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August 23, 2019

Sustainable Fashion

Fashion titans Chanel, H&M sign pact to curb environmental damage

Fashion giants including Nike, H&M, Armani and Chanel have signed onto an agreement intended to curb the apparel industry’s environmental impact. The pact, spearheaded by Gucci-owner Kering and a French environmental ministry, is one of several private-sector accords set to be unveiled as President Emmanuel Macron prepares to host the G7 summit, which takes place this weekend in Biarritz, France. Companies signing the pact produce nearly 150 brands and represent more than 30 percent of the fashion industry’s output by volume. The brands agreed to targets including elimination of disposable plastic packaging by the end of the next decade, becoming carbon-neutral by 2050 and transitioning to 100 percent renewable energy by 2030. Fashion is responsible for roughly 8 percent of the world’s carbon emissions, a 2018 Quantis report found — as well as water pollution from fabric dyes, chromium used to tan leather, and pesticides from growing cotton. (Bloomberg*)


Report: Move water to top of political agenda to deliver environmental and social wins

A new report from the Economist Intelligence Unit (EIU) has called on policymakers to place water stewardship at the heart of regional and bilateral policy decisions to create various economic, environmental and societal benefits. The EIU’s Blue Peace Index 2019, developed with support from the Swiss Agency for Development and Cooperation, analysed 24 countries across five transboundary river basins on 74 qualitative and quantitative indicators. Transboundary river basins provide more than half of the world’s freshwater flow and 40 percent of the global population are in these areas. The report found that integrating water-based decisions into policy discussions could create a range of shared benefits between nations. It also presented that shared institutions and legal frameworks should be introduced for transboundary river basins in a bid to resolve issues as they arise peacefully. The benefits of doing so range from reduced flooding and drought, protected biodiversity, enhanced energy security and optimisation of investments. (edie)


Hasbro will phase out plastics from packaging of toys

Toy company, Hasbro, is vowing to cut down on the plastic components used to package those products. The company will start phasing out plastic from new packaging, including elastic bands and shrink wrap, from next year, with a plan to eliminate virtually all plastic from packages for new products by the end of 2022. The company has not yet announced a plan to cut down on plastic usage in the toys themselves, though Chief Operating Officer, John Frascotti, said the company will soon announce steps involving more sustainable materials. However, there are some places Hasbro won’t be able to replace plastic due to health and regulatory rules. For example, packaging for Easy Bake Oven ingredients will remain wrapped in plastic to keep the food tamper-proof and fresh. Consumer companies are facing an increasing backlash to single-use plastics, with major corporations from PepsiCo Inc. to Procter & Gamble Co. vowing to cut back. (Bloomberg*)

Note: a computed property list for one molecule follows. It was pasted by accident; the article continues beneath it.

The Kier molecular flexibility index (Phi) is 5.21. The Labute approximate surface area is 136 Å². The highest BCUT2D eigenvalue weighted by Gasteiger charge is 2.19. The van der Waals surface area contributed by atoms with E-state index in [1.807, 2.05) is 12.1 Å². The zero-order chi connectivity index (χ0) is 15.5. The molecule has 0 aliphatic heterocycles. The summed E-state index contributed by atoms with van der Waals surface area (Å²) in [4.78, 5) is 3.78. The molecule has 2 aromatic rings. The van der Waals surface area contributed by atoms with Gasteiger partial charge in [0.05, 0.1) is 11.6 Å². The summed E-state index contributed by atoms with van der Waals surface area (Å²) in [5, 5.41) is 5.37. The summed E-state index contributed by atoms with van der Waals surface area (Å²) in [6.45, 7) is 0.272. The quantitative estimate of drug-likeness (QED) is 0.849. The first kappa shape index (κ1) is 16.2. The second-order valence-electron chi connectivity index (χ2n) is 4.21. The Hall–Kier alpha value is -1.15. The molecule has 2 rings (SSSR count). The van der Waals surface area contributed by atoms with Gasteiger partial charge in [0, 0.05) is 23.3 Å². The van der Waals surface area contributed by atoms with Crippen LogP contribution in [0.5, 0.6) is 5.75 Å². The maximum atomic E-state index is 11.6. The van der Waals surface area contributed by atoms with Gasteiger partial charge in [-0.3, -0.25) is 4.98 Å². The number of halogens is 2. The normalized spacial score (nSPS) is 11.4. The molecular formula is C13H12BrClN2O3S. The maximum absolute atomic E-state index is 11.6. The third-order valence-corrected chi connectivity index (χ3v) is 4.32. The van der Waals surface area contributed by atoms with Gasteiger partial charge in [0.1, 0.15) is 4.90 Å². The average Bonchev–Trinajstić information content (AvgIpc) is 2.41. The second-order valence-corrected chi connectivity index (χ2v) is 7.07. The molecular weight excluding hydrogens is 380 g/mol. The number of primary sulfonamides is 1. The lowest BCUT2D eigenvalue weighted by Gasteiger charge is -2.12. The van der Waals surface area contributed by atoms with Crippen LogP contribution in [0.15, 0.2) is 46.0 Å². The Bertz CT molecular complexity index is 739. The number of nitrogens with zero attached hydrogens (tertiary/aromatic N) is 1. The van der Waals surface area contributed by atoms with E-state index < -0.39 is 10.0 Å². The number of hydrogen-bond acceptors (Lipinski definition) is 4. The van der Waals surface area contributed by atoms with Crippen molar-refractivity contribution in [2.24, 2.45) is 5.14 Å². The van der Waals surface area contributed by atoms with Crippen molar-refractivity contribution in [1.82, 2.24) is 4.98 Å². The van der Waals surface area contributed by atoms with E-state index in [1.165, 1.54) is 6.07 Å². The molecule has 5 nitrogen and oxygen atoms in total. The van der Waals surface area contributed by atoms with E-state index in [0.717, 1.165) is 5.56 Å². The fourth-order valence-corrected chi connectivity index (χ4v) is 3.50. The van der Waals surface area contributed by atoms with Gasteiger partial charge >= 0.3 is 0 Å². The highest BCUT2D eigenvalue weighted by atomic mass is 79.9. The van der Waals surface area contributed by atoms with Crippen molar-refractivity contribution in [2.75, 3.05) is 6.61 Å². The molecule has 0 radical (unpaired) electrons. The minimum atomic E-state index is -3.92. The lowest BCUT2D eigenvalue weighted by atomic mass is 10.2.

Iceland collects more than one million plastic bottles in reverse vending scheme

British supermarket, Iceland, has captured and recycled more than one million plastic drinks bottles since it began offering reverse vending in May 2018. Launched to show the company’s support for the implementation of a nationwide deposit-return scheme, the trial installed deposit banks across four stores and since has added more locations. The reverse-vending units accept any of the chain’s own-brand beverage bottles and repay users with a 10p voucher to be used in-store. In a survey, 75 percent of respondents said they would support a national deposit return scheme for plastic drinks bottles if the deposit was set at 20p per container, the same rate set for Scotland. The government is exploring two variants of the system to roll out in 2023, which will operate for cans, plastic and glass bottles. It will form a key part of the Government’s Resources and Waste Strategy (RWS), which also details major overhauls to household waste collections and the Extended Producer Responsibility (EPR) system. (edie)


‘World first’: Aldershot railway track powered by solar

A railway line in Aldershot, UK, has become the first in the world to be supplied with green power. The Aldershot railway now links around 100 solar panels to an ancillary transformer on the railway’s traction systems, with electricity used to power signalling and lights. Working in conjunction with Network Rail and Community Energy South, the project aims to assess whether solar electricity can bypass the grid and be piped straight to lineside equipment safely and efficiently. The Riding Sunbeams project, by climate charity 10:10, is exploring the potential of using solar to power parts of Britain’s railways. Research by 10:10 released in 2017 suggested track-connected solar arrays and on-site energy storage could directly supply around 10 percent of the energy needed to power trains on the UK’s direct current electrified routes each year. Networks in South London are thought to have the most potential with space for 200 solar farms which would provide up to 15 percent of power needs. (Business Green)


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Image Source: Clothing Rack by Lauren Fleischmann on Unsplash.